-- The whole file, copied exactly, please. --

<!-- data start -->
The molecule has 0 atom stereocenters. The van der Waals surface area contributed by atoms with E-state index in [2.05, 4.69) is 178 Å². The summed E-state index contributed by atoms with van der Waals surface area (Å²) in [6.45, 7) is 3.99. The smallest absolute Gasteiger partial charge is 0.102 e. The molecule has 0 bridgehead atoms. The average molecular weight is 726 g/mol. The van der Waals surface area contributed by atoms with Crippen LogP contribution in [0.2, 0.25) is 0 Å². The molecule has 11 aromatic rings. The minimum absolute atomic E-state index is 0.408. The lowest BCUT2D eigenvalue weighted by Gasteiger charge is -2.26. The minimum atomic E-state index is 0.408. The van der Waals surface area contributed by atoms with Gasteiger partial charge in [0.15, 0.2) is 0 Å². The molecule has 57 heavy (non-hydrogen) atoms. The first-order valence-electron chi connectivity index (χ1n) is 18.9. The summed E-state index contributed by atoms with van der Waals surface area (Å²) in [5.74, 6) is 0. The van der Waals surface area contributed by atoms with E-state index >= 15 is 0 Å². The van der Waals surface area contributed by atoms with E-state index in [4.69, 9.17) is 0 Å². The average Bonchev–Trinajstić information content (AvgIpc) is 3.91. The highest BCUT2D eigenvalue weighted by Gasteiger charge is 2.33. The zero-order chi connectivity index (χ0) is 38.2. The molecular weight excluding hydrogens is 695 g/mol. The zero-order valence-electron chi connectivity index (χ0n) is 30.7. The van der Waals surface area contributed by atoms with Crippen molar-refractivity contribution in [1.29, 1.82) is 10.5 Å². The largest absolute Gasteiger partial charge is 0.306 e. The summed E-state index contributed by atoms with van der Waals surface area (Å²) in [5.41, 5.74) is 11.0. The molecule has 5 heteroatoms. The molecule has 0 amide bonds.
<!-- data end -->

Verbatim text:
The molecule has 0 atom stereocenters. The van der Waals surface area contributed by atoms with E-state index in [2.05, 4.69) is 178 Å². The summed E-state index contributed by atoms with van der Waals surface area (Å²) in [6.45, 7) is 3.99. The smallest absolute Gasteiger partial charge is 0.102 e. The molecule has 0 bridgehead atoms. The average molecular weight is 726 g/mol. The van der Waals surface area contributed by atoms with Crippen LogP contribution in [0.2, 0.25) is 0 Å². The molecule has 11 aromatic rings. The minimum absolute atomic E-state index is 0.408. The lowest BCUT2D eigenvalue weighted by Gasteiger charge is -2.26. The minimum atomic E-state index is 0.408. The van der Waals surface area contributed by atoms with Gasteiger partial charge in [0.15, 0.2) is 0 Å². The molecule has 57 heavy (non-hydrogen) atoms. The first-order valence-electron chi connectivity index (χ1n) is 18.9. The summed E-state index contributed by atoms with van der Waals surface area (Å²) in [5.74, 6) is 0. The van der Waals surface area contributed by atoms with E-state index >= 15 is 0 Å². The van der Waals surface area contributed by atoms with E-state index in [4.69, 9.17) is 0 Å². The average Bonchev–Trinajstić information content (AvgIpc) is 3.91. The highest BCUT2D eigenvalue weighted by Gasteiger charge is 2.33. The zero-order chi connectivity index (χ0) is 38.2. The molecular weight excluding hydrogens is 695 g/mol. The zero-order valence-electron chi connectivity index (χ0n) is 30.7. The van der Waals surface area contributed by atoms with Crippen molar-refractivity contribution in [1.29, 1.82) is 10.5 Å². The largest absolute Gasteiger partial charge is 0.306 e. The summed E-state index contributed by atoms with van der Waals surface area (Å²) in [5.41, 5.74) is 11.0. The molecule has 5 heteroatoms. The molecule has 0 amide bonds.